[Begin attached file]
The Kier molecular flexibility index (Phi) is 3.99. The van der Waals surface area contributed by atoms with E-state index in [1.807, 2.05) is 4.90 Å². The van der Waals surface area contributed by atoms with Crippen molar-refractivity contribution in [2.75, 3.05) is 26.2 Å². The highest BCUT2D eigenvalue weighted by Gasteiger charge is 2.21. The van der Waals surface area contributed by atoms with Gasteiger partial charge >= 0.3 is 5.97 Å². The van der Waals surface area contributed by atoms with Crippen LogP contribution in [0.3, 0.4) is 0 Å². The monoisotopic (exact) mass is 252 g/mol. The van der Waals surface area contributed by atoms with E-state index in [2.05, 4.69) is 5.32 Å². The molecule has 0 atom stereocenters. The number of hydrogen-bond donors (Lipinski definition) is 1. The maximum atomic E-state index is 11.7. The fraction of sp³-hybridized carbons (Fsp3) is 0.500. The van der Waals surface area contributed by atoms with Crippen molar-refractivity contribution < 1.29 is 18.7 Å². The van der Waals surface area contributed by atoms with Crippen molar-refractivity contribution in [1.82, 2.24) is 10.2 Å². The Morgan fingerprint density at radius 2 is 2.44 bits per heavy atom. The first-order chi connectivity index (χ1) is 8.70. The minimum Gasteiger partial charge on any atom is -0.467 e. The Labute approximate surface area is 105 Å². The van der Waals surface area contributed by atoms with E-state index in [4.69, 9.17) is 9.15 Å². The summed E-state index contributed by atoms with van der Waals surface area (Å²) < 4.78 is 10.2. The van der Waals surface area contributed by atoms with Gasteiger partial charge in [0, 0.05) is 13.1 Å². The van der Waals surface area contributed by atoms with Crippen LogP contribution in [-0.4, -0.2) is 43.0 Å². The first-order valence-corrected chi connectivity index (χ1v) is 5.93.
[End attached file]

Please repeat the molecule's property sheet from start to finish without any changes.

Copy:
The Kier molecular flexibility index (Phi) is 3.99. The van der Waals surface area contributed by atoms with E-state index in [1.807, 2.05) is 4.90 Å². The van der Waals surface area contributed by atoms with Crippen molar-refractivity contribution in [2.75, 3.05) is 26.2 Å². The highest BCUT2D eigenvalue weighted by Gasteiger charge is 2.21. The van der Waals surface area contributed by atoms with Gasteiger partial charge >= 0.3 is 5.97 Å². The van der Waals surface area contributed by atoms with Crippen LogP contribution in [0.3, 0.4) is 0 Å². The monoisotopic (exact) mass is 252 g/mol. The van der Waals surface area contributed by atoms with E-state index in [2.05, 4.69) is 5.32 Å². The molecule has 0 atom stereocenters. The number of hydrogen-bond donors (Lipinski definition) is 1. The maximum atomic E-state index is 11.7. The fraction of sp³-hybridized carbons (Fsp3) is 0.500. The van der Waals surface area contributed by atoms with Crippen molar-refractivity contribution < 1.29 is 18.7 Å². The van der Waals surface area contributed by atoms with Crippen molar-refractivity contribution in [1.82, 2.24) is 10.2 Å². The Morgan fingerprint density at radius 2 is 2.44 bits per heavy atom. The first-order chi connectivity index (χ1) is 8.70. The minimum Gasteiger partial charge on any atom is -0.467 e. The Labute approximate surface area is 105 Å². The van der Waals surface area contributed by atoms with E-state index in [4.69, 9.17) is 9.15 Å². The summed E-state index contributed by atoms with van der Waals surface area (Å²) < 4.78 is 10.2. The van der Waals surface area contributed by atoms with Gasteiger partial charge in [0, 0.05) is 13.1 Å². The van der Waals surface area contributed by atoms with Crippen LogP contribution in [-0.4, -0.2) is 43.0 Å². The first-order valence-corrected chi connectivity index (χ1v) is 5.93.